Non-parental care in childhood and health up to 30 years later: ONS Longitudinal Study 1971–2011
Murray, E. T., Lacey, R. E., Maughan, B., & Sacker, A. (2020) European Journal of Public Health 30 (6), 1121–1127 [ONS LS]
Background: Children who spend time in non-parental care report worse health later in life on average, but less is known about differences by type of care. We examined whether self-rated health of adults who had been in non-parental care up to 30 years later varied by type of care.
Methods: We used longitudinal data from the office for National Statistics Longitudinal Study. Participants were aged <18 and never-married at baseline of each census year from 1971 to 2001. Separately for each follow-up period (10, 20 and 30 years later), multi-level logistic regression was used to compare self-rated health outcomes by different care types.
Results: For combined census years, sample sizes were 157 896 dependent children with 10 years of follow-up, 166 844 with 20 years of follow-up and 173 801 with 30 years of follow-up. For all follow-up cohorts, longitudinal study members who had been in care in childhood, had higher odds of rating their health as ‘not good’ vs. ‘good’; with highest odds for residential care. For example, 10-year follow-up odds ratios were 3.5 (95% confidence interval: 2.2–5.6) for residential care, 2.1 (1.7–2.5) for relative households and 2.6 (2.1–3.3) for non-relative households, compared with parental households after adjustment for childhood demographics. Associations were weakest for 10-year, and strongest for 20-year, follow-up. Additional adjustment for childhood social circumstances reduced, but did not eliminate, associations.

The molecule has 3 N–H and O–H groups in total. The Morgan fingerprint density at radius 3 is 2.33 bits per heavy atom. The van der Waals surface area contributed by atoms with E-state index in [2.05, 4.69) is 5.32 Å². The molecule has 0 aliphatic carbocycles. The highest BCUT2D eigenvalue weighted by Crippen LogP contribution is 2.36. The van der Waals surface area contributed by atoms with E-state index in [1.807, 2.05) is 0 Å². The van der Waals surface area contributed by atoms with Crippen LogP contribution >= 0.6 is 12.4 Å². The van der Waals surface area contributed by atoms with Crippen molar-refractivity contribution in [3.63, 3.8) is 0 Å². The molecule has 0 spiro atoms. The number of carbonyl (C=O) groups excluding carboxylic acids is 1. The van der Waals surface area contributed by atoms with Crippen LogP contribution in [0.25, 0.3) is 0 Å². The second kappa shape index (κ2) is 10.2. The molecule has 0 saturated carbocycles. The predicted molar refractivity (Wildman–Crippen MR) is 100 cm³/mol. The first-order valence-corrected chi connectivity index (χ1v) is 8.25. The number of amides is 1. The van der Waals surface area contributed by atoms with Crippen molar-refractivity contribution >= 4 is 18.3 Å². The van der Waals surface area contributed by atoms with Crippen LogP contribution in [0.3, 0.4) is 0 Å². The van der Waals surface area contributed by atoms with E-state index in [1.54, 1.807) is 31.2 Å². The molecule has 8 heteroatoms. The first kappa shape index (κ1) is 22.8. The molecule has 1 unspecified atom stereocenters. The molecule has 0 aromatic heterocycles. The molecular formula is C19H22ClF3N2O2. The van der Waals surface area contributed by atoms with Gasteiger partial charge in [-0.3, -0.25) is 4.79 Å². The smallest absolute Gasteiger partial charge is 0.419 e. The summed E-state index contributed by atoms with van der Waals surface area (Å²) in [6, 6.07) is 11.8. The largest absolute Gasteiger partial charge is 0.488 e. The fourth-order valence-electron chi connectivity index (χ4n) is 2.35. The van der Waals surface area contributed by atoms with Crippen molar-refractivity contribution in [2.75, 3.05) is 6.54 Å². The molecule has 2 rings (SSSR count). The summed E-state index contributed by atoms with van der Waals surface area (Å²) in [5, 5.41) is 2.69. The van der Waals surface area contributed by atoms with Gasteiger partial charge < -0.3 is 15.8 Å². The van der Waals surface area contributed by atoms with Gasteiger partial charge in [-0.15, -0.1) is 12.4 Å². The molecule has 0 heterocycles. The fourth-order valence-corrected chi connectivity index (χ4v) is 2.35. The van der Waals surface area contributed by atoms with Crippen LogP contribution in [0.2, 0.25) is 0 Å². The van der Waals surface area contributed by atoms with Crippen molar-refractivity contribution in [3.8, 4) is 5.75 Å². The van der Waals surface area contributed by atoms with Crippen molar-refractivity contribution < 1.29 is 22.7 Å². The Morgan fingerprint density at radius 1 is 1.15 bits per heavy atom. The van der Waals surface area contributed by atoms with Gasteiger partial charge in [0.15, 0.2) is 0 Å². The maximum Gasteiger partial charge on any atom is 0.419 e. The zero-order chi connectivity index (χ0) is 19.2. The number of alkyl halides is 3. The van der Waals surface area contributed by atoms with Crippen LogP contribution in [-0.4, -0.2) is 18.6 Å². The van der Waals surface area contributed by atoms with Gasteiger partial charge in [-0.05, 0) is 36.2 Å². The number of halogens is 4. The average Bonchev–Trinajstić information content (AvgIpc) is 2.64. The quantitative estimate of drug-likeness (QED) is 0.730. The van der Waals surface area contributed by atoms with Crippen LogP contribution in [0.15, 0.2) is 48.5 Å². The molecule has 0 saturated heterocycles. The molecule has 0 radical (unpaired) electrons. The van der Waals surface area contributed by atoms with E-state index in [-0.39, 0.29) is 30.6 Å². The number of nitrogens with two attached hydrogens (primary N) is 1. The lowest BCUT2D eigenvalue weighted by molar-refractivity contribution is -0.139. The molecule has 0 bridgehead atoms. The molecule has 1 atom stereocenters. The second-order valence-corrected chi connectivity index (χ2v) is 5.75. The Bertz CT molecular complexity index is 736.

Conclusion: Decades after children and young people are placed in care, they are still more likely to report worse health than children who grew up in a parental household.
Available online: European Journal of Public Health
Output from project: 1008925